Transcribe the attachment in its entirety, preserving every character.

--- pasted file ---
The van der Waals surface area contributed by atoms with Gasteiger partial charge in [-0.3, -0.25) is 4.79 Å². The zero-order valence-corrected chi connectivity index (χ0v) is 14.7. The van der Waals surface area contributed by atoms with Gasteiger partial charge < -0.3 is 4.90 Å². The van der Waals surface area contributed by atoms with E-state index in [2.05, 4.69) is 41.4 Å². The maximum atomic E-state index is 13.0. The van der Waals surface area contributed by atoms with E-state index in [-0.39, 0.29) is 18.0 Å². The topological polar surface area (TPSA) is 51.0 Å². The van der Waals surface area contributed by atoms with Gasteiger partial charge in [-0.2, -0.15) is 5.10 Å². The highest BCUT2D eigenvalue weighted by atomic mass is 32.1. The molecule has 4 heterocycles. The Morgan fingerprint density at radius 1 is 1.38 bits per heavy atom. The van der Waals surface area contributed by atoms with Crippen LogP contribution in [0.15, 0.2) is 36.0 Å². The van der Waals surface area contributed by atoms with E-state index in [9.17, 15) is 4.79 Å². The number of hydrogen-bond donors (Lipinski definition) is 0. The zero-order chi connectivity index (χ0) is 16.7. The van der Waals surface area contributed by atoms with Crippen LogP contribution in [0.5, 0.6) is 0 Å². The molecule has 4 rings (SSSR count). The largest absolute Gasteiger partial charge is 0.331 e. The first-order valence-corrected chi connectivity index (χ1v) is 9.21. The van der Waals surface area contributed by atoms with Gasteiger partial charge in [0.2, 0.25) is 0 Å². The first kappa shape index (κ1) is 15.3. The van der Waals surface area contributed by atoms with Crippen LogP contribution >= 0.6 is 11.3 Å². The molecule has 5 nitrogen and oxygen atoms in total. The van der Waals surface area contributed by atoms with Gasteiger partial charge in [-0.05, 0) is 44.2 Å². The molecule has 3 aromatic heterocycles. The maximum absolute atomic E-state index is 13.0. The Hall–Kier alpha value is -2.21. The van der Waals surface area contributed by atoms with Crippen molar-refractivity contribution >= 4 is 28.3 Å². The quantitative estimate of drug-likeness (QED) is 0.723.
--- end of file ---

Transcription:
The van der Waals surface area contributed by atoms with Gasteiger partial charge in [-0.3, -0.25) is 4.79 Å². The zero-order valence-corrected chi connectivity index (χ0v) is 14.7. The van der Waals surface area contributed by atoms with Gasteiger partial charge < -0.3 is 4.90 Å². The van der Waals surface area contributed by atoms with E-state index in [2.05, 4.69) is 41.4 Å². The maximum atomic E-state index is 13.0. The van der Waals surface area contributed by atoms with E-state index in [-0.39, 0.29) is 18.0 Å². The topological polar surface area (TPSA) is 51.0 Å². The van der Waals surface area contributed by atoms with Gasteiger partial charge in [-0.2, -0.15) is 5.10 Å². The highest BCUT2D eigenvalue weighted by atomic mass is 32.1. The molecule has 4 heterocycles. The Morgan fingerprint density at radius 1 is 1.38 bits per heavy atom. The van der Waals surface area contributed by atoms with Crippen LogP contribution in [0.15, 0.2) is 36.0 Å². The van der Waals surface area contributed by atoms with E-state index in [9.17, 15) is 4.79 Å². The number of hydrogen-bond donors (Lipinski definition) is 0. The zero-order chi connectivity index (χ0) is 16.7. The van der Waals surface area contributed by atoms with Crippen LogP contribution in [0.5, 0.6) is 0 Å². The molecule has 4 rings (SSSR count). The largest absolute Gasteiger partial charge is 0.331 e. The first-order valence-corrected chi connectivity index (χ1v) is 9.21. The van der Waals surface area contributed by atoms with Gasteiger partial charge in [0.2, 0.25) is 0 Å². The first kappa shape index (κ1) is 15.3. The van der Waals surface area contributed by atoms with Crippen LogP contribution >= 0.6 is 11.3 Å². The molecule has 5 nitrogen and oxygen atoms in total. The van der Waals surface area contributed by atoms with Gasteiger partial charge in [-0.05, 0) is 44.2 Å². The molecule has 3 aromatic heterocycles. The maximum absolute atomic E-state index is 13.0. The Hall–Kier alpha value is -2.21. The van der Waals surface area contributed by atoms with Crippen molar-refractivity contribution >= 4 is 28.3 Å². The quantitative estimate of drug-likeness (QED) is 0.723.